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Books: The First Step in Fighting Cancel Culture

Malicious envy was always out there but before social media it could rarely assemble so large a mob

The first step in fighting the Cancel Culture that is infesting the book industry, veterans say, is to refuse to issue, demand, or listen to groveling apologies. The recent exposure of social media Cancel Culture bully Chrissy Teigen may start a trend. If what Teigen did exposes her to legal action, other social media trolls will be duly warned. Whether she is sorry for what she did is her own business, not the public’s.

Some people in the communications industries are beginning to adopt this approach. For example,

Group of five people protesting outside with signs
  • Best-selling science fiction author Jon Del Arroz forced WorldCon 76 (a huge science fiction convention) to pay compensation, not just issue an apology, for banning him and tarring him as a racist with no real evidence: “The ban came about when Del Arroz asked Worldcon for security measures because he feared for his safety due to the mob-like attacks on him and his family from industry insiders.” (June 5, 2021) He had been targeted by social justice warriors for some time due to Incorrect views.
  • A University of Washington AI notable, Pedro Domingos, was threatened with Cancelation when he questioned “ideological litmus tests” in his discipline. He not only sidelined the well-known industry bully who was targeting him and his university but he published a list of Fifteen Strategic Principles for beating back Cancel Culture.
  • Best-selling psychologist Jordan Peterson, beset by other troubles, has survived an attempt at Cancelation of his recent book, Beyond Order, an attempt that featured the familiar crybully technique: “During a tense town hall, staff cried and expressed dismay with the publishing giant’s decision to publish ‘Beyond Order: 12 More Rules for Life.’”
  • J. K. Rowlings, famously, survived the transgender lobby’s attempt at Cancelation, but it has taken a toll. Commentator Mark Steyn notes “Ms Rowling will pay a price — in the future books that will not be published by big houses, in the old books that will disappear from library shelves, in the film options that will not be exercised. With all her dough, it is still a courageous stand.”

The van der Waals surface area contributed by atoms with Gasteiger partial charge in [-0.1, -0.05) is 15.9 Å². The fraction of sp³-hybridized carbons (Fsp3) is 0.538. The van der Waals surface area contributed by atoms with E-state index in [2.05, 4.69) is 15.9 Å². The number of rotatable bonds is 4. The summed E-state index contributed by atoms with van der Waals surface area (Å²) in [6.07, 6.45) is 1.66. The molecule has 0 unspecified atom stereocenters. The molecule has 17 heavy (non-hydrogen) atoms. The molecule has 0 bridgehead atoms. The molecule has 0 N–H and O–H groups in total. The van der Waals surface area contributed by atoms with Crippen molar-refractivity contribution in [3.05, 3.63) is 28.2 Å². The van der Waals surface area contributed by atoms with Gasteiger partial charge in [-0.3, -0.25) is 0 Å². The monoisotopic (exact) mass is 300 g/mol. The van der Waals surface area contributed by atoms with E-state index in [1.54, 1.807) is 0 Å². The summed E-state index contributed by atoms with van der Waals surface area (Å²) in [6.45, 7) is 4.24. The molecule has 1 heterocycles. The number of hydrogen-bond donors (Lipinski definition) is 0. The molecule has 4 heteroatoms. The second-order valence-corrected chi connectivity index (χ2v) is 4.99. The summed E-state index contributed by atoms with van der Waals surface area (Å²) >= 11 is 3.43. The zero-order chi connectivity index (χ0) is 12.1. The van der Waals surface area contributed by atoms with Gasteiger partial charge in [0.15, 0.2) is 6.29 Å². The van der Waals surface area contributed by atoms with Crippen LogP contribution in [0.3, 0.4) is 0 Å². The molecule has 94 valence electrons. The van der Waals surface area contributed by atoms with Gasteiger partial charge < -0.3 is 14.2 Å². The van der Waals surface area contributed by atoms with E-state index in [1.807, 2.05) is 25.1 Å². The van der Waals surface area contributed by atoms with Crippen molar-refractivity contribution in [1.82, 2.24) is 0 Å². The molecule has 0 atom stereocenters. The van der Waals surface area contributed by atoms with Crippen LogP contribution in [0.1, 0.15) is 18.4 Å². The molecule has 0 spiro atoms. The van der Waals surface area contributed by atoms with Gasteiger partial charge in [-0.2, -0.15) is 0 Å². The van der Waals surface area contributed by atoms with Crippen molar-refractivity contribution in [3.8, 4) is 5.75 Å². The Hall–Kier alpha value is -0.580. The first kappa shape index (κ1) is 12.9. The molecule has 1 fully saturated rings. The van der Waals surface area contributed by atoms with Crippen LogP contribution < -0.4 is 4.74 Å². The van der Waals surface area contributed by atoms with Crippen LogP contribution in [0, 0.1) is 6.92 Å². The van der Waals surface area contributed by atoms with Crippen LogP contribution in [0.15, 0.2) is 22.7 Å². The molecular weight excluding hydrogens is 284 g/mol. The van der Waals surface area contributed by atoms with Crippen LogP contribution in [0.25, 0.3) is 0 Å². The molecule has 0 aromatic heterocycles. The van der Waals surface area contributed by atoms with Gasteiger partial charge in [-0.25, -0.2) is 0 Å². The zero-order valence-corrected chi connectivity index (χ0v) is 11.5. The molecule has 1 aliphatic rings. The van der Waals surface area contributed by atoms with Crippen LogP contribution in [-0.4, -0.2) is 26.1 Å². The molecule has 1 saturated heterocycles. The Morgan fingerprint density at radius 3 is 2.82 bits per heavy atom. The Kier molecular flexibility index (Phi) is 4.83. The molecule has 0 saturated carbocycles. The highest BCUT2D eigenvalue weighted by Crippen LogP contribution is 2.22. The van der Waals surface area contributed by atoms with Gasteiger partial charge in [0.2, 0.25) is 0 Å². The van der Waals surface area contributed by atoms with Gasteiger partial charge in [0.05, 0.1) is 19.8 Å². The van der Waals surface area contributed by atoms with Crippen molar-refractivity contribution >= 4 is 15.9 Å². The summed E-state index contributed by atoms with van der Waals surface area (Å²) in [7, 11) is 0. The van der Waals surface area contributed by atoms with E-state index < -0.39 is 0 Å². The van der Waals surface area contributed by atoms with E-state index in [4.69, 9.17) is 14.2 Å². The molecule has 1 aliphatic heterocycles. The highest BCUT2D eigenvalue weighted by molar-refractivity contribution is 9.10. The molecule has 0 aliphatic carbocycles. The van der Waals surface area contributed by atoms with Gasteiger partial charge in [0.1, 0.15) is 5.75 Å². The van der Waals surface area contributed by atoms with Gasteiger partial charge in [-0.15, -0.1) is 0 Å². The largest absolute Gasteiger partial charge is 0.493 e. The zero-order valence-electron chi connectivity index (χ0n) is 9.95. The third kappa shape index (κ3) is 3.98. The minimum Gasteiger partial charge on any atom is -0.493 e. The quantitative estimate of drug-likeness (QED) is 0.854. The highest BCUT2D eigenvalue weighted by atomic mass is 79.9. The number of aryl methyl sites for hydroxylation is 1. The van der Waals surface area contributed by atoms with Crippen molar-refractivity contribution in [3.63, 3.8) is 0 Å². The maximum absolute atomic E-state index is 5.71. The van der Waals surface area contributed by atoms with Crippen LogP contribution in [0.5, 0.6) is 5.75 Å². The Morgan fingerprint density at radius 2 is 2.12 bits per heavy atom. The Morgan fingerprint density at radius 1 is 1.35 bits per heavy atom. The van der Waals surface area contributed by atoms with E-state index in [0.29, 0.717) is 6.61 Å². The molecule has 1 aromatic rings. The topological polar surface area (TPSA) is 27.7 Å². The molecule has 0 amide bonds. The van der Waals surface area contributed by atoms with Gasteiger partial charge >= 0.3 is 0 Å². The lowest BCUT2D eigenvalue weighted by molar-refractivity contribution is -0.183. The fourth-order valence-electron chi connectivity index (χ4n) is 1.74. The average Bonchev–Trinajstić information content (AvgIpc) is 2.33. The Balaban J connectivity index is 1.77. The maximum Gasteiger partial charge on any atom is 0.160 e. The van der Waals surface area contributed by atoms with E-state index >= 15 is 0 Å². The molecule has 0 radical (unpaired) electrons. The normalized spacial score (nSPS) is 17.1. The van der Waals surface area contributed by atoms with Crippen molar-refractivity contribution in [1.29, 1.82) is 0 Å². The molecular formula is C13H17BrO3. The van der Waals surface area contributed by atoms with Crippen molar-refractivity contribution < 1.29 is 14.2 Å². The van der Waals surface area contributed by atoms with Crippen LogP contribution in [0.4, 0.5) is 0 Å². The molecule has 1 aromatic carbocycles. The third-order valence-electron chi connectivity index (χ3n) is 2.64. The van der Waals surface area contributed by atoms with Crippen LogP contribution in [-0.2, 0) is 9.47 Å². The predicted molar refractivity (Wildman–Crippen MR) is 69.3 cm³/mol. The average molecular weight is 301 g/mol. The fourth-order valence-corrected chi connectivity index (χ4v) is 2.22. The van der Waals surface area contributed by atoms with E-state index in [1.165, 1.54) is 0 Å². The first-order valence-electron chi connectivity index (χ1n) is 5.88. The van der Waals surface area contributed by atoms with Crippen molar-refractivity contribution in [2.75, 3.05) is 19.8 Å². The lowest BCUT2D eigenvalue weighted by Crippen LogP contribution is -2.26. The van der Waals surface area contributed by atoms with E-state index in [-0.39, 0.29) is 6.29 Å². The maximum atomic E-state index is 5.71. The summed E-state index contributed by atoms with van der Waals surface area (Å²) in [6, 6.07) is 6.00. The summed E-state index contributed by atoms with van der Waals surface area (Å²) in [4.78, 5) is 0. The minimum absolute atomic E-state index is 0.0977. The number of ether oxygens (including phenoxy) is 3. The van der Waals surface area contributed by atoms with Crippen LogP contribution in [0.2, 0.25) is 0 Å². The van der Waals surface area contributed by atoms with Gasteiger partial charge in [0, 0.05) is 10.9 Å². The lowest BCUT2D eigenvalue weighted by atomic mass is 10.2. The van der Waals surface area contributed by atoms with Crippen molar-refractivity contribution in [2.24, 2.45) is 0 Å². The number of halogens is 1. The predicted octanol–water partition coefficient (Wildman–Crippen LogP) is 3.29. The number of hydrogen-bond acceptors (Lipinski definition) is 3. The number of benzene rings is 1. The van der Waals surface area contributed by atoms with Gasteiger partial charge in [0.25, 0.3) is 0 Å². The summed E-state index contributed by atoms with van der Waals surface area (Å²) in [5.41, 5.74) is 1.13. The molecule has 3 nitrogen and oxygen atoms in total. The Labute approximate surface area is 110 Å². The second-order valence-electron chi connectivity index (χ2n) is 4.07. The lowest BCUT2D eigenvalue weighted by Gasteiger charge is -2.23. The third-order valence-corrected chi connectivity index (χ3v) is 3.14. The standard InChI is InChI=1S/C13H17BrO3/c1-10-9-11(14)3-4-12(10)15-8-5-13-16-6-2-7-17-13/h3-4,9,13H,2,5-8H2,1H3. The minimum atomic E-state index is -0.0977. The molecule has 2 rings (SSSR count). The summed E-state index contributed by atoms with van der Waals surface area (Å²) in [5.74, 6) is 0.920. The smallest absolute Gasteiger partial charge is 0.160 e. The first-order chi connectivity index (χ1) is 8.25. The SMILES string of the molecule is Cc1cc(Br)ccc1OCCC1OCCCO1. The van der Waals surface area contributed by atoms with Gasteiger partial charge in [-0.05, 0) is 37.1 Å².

Is the tide turning?

Many would like to believe so. Christian Toto points out that recently, comedians Kevin Hart and Jon Lovitz, as well as sports analyst Charles Barkley, have weighed in against the mob, along with actress Rita Moreno. So far, so good. But that claim has often been made before, only to be followed by fresh news of another humbly accepted Cancelation.

Some threatened authors might be toughened if they kept one thing clearly in mind: Social media like Twitter make it easy for people who can’t write to destroy people who can. Malicious envy was always out there; it just could never assemble so large a mob before. But these mobs can be fought off and many are summoning the courage to do so.

As philosopher Roy Meredith reminds us at New Discourses, “Ending Cancel Culture is up to you… We should call out patently abusive behavior for what it is. If you and I agree that threatening others’ livelihood is morally bankrupt, we must acknowledge that doing nothing to stop it is also wrong. We should call out abusers even if it puts us within their line of sight. To share the cost of speaking up reduces its burden.”

Alternatively, the irreverent Babylon Bee offers its own 8 ways to protect yourself from being Canceled by an angry mob, including “6. Be perfectly sinless from birth until your death: No sins, no cancellation, right? Jesus was able to do it, and– no, wait– he still got canceled. Nevermind.”

See also: Part 1: Books: Cancel Culture as an invisible army of censors. The new censorship is different from traditional “banned” or “challenged” lists because a younger, much more active crowd is behind it. Some demand that Random House Cancel best-selling atheist Richard Dawkins’s books. Even ideas as fashionable as Darwinism are not safe.

You may also wish to read: Comedy: An endangered art form in the Age of Rage


In Big Tech World: the journalist as censor, hit man, and snitch. Glenn Greenwald looks at a disturbing trend in media toward misrepresentation as well as censorship.

Denyse O'Leary

Denyse O'Leary is a freelance journalist based in Victoria, Canada. Specializing in faith and science issues, she is co-author, with neuroscientist Mario Beauregard, of The Spiritual Brain: A Neuroscientist's Case for the Existence of the Soul; and with neurosurgeon Michael Egnor of the forthcoming The Human Soul: What Neuroscience Shows Us about the Brain, the Mind, and the Difference Between the Two (Worthy, 2025). She received her degree in honors English language and literature.

Books: The First Step in Fighting Cancel Culture